Logan is, first and foremost, a Wolverine movie. It’s also a western, a poignant character study, a story of a man reconciling with the inevitable, and a really great farewell for Hugh Jackman — and also maybe Patrick Stewart’s Professor X. Like the titular hero, Charles Xavier is quite different when we meet him again in Logan, haunted by a mysterious incident that is never fully explained, much to the film’s benefit. Director James Mangold would agree, as he’s revealed that the original script didn’t just allude to the incident, it actually showed it, which would have made for a much different film.

For much of Logan, the events that have led Wolverine, Xavier and Caliban (Stephen Merchant) to live in seclusion south of the border are somewhat mysterious. The X-Men are gone, mutants are dying out, and Xavier is heavily-medicated to control seizures which amplify his abilities and cause crippling psychic events that paralyze everyone nearby (except Logan and Laura, whose abilities slow the effects).

The “Westchester incident” is only briefly referenced a couple of times in the film; Westchester is, of course, where Xavier’s school is (or was) located, and it’s there that 600 people were seriously injured and seven others died. It’s fairly easy to deduce that Xavier was involved with whatever happened to the X-Men, even before the third act, when he experiences a moment of clarity and remembers what happened in Westchester. Although he doesn’t overtly explain it, it’s clear that Xavier experienced one of his seizures (probably the first) and inadvertently hurt and killed the very people he had committed his life to protecting.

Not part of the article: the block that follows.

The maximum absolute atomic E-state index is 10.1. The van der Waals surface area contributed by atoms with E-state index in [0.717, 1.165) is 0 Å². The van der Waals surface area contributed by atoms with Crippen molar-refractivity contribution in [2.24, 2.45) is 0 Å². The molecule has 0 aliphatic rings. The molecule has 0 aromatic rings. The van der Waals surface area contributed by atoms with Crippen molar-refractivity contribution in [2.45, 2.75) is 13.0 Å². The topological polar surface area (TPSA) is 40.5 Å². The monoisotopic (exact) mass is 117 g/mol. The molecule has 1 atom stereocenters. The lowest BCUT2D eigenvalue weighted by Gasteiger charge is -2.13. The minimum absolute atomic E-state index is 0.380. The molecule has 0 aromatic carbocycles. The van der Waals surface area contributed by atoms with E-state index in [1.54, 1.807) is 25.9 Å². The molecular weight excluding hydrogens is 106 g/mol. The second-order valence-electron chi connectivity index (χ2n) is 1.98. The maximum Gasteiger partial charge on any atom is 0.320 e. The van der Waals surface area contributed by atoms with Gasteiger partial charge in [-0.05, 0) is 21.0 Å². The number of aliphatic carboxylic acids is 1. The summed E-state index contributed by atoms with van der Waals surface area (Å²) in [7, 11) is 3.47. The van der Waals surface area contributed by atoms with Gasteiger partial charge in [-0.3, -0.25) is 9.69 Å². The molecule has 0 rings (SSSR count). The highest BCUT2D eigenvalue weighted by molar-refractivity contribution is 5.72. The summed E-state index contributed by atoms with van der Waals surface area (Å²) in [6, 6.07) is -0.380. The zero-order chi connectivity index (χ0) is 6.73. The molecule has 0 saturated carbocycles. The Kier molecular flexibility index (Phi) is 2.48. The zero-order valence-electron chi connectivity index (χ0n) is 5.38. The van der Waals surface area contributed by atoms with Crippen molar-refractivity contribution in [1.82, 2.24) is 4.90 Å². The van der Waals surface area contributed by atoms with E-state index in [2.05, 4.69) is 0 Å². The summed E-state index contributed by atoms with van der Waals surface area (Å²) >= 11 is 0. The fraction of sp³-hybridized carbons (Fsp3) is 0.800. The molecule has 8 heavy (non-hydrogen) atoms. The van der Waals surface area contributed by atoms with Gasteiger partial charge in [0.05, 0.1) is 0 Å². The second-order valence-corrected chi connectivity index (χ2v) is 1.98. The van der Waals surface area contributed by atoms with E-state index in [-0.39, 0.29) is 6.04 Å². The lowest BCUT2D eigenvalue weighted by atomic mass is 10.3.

It is devastating. And had James Mangold stuck with an earlier draft of Logan, we would have had to watch this painful event play out. In an interview with ComingSoon, Mangold says not only did he write that scene, but “at one point, it was even the first scene in the movie.” He goes on to explain why he decided to leave it behind:

It also made the movie about that. It was really interesting. It suddenly made the movie about X-Men dying, as opposed to allowing the movie to be a kind of unwinding onion, like allowing you to kind of enter the story and go, “Where is this going?” It was so large and loomed so large, and I felt like it also was still falling into the formula of the movies, with the big opener, that is setting up the mythology first. I thought, “What if we do an opener that leans into character first? Actually underplay those things?” Let them just feel like it’s more like a—what’s that? A normal thing, like it’s happened. And instead of underlining it, yeah. Just let it live in the background of all these characters.

That decision was for the best. Although there are exposition-heavy moments (the weirdly expertly-edited cell phone video from the X-23 experiments and basically every scene with Dr. Rice), Logan benefits from a lack of over-sharing, and not knowing exactly what happened at Westchester lends more depth to the sorrow of these characters. It’s not that the incident is unknowable; it’s that you can’t possibly know what it was like.

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